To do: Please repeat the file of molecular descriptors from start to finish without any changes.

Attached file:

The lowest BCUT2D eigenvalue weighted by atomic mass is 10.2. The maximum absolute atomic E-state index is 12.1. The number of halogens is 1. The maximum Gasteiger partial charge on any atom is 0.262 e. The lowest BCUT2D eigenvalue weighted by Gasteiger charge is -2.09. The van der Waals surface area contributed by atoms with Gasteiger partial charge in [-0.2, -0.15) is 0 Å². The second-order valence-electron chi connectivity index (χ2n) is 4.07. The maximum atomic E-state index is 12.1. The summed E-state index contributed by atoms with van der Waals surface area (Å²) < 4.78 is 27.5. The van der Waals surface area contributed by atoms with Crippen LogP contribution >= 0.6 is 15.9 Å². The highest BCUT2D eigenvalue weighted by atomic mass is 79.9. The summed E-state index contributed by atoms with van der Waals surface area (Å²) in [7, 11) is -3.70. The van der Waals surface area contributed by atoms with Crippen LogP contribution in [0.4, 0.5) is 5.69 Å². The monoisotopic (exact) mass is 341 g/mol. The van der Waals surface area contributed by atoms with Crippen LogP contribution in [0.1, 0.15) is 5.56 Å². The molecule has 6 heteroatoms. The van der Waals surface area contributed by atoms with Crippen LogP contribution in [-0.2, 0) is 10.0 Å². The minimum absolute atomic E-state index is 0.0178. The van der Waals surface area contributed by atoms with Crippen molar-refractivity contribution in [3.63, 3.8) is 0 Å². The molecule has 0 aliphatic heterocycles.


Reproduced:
The lowest BCUT2D eigenvalue weighted by atomic mass is 10.2. The maximum absolute atomic E-state index is 12.1. The number of halogens is 1. The maximum Gasteiger partial charge on any atom is 0.262 e. The lowest BCUT2D eigenvalue weighted by Gasteiger charge is -2.09. The van der Waals surface area contributed by atoms with Gasteiger partial charge in [-0.2, -0.15) is 0 Å². The second-order valence-electron chi connectivity index (χ2n) is 4.07. The maximum atomic E-state index is 12.1. The summed E-state index contributed by atoms with van der Waals surface area (Å²) < 4.78 is 27.5. The van der Waals surface area contributed by atoms with Crippen LogP contribution >= 0.6 is 15.9 Å². The highest BCUT2D eigenvalue weighted by atomic mass is 79.9. The summed E-state index contributed by atoms with van der Waals surface area (Å²) in [7, 11) is -3.70. The van der Waals surface area contributed by atoms with Crippen LogP contribution in [0.4, 0.5) is 5.69 Å². The monoisotopic (exact) mass is 341 g/mol. The van der Waals surface area contributed by atoms with Crippen LogP contribution in [0.1, 0.15) is 5.56 Å². The molecule has 6 heteroatoms. The van der Waals surface area contributed by atoms with Crippen LogP contribution in [-0.2, 0) is 10.0 Å². The minimum absolute atomic E-state index is 0.0178. The van der Waals surface area contributed by atoms with Crippen molar-refractivity contribution in [3.63, 3.8) is 0 Å². The molecule has 0 aliphatic heterocycles.